Sorry, Barenaked Ladies fans. I couldn't resist adapting some lyrics for the title.
I cannot believe that I have lived in this area for so many years and claim to support the arts but have never visited the Cincinnati Art Museum. Well, there was that one time "Wanda" and I visited her mother when she worked in the museum restaurant, but seeing as how I didn't check out a single painting, and instead made a beeline for the kitchen to eat a ham sandwich, I'm pretty sure it doesn't count.
I had my chance yesterday and pounced on it. The advanced art students were going there on a field trip, and per museum rules, there had to be one chaerone per 10 students, so I was asked to tag along. I don't know what took me so long; it's well-organized, not overwhelming, and the best part...it's free! How did hubby and I not go there for a date when we were poor high-school kids?
Even more so than the original works of art gracing the walls and display cases, I was most impressed by how intelligently and knowledgeably our upper-level art students could talk about what they were seeing. I had humanities classes in college, and know a little about the major movements and most famous artists, but when it comes to discussing line, medium, and brush strokes...no clue. These students could and did. And they were talking about how they were going to try this technique and that technique and this palette and that palette and pointed out the paint thickness to each other and compared their own styles to what they saw. Meanwhile, I stood in front of the paintings my un-artistic brain told me were"pretty".
I did find myself very moved by some of the works. Cassatt is one of my favorites, and I stood in front of a beautiful painting she did of a mother holding her infant with its head peeking over her shoulder and almost cried at the rawness of the love she somehow expressed with a brush and some oils. Meanwhile, the talented kids, who the docent said had "good taste", were gathered in silent awe around a painting that did little for me emotionally, but that had drawn the art kids in from all the way across the room before they ever even saw who painted it: Van Gogh. The last painting he completed, in fact. While I can appreciate that, I would much rather stand in silent awe around the Cassatt. And another mother/child painting done by a "minor" painter I had never heard of in that same room. I guess for most of us art is very subjective and personal.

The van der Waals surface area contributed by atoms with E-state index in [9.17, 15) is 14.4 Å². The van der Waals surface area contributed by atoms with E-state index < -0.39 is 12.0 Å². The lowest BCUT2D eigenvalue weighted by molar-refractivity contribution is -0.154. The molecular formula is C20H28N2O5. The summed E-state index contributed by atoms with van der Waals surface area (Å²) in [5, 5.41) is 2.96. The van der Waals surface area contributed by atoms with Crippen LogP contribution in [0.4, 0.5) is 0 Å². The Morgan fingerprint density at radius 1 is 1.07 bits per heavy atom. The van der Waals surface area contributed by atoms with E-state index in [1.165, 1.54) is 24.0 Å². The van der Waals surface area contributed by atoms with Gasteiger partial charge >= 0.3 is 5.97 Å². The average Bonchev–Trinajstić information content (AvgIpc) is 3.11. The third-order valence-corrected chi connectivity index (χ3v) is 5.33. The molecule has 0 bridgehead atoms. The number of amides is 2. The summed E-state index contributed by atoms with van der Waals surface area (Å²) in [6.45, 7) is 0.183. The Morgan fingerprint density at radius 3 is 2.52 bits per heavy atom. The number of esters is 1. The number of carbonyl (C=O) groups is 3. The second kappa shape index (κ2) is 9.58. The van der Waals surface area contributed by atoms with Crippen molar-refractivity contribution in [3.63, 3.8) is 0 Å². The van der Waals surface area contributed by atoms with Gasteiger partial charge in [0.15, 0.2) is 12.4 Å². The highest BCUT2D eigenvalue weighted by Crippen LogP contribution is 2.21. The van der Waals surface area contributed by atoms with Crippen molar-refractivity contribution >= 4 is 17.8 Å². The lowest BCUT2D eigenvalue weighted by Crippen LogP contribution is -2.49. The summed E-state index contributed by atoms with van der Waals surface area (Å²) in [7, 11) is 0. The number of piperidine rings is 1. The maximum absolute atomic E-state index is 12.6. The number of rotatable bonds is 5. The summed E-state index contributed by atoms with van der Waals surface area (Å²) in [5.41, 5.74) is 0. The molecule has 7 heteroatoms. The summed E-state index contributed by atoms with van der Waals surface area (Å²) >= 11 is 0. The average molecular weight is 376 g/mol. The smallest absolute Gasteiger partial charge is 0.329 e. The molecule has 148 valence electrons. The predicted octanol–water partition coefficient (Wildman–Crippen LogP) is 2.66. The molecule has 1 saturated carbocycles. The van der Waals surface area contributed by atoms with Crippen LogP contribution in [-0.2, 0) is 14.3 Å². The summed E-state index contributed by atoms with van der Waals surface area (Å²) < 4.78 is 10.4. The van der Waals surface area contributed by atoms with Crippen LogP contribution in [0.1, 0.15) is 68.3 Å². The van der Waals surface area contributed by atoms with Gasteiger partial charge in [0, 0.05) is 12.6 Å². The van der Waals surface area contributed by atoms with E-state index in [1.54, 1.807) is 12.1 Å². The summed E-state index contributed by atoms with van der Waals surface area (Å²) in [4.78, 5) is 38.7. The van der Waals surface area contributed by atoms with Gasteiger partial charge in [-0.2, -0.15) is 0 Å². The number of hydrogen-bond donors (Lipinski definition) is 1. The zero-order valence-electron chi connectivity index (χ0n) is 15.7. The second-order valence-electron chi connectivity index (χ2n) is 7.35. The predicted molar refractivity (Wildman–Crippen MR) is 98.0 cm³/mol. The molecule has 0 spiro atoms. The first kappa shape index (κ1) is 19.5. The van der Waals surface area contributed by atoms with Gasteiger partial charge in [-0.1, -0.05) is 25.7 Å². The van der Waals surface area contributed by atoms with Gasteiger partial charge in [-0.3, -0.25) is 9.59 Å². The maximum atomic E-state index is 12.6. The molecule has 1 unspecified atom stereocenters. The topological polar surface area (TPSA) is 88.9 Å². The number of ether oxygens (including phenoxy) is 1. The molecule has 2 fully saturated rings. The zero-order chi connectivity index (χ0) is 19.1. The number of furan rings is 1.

The one room I didn't enjoy was the modern art room. It featured a Picasso, and again, while I can appreciate it for what it is, I didn't think it was much to look at. The kids, of course, ate it up. In fact, many said that that room, with its examples of Cubism, Surrealism, and a few other "isms" I completely don't get, was most like their work and most like what they saw themselves doing this year. Personally, I find my daughter's doodles and drawings of people with huge heads and bug-like bodies to be more impressive and inspiring, but I guess that's to be expected from someone who can't even draw a convincing lollipop tree.
I've told Jason I want to go there on a family date soon and spend a little more time browsing the rooms we didn't hit and revisit some of my favorites. We need something a little more cultural on a Saturday than trying to beat Guitar Hero III and falling asleep during Academy-Award-nominated-but-boring-as-hell Netflix rentals.
And maybe, just maybe, I'll see in a second visit what those talented eyes saw in the Van Gogh and the Picasso.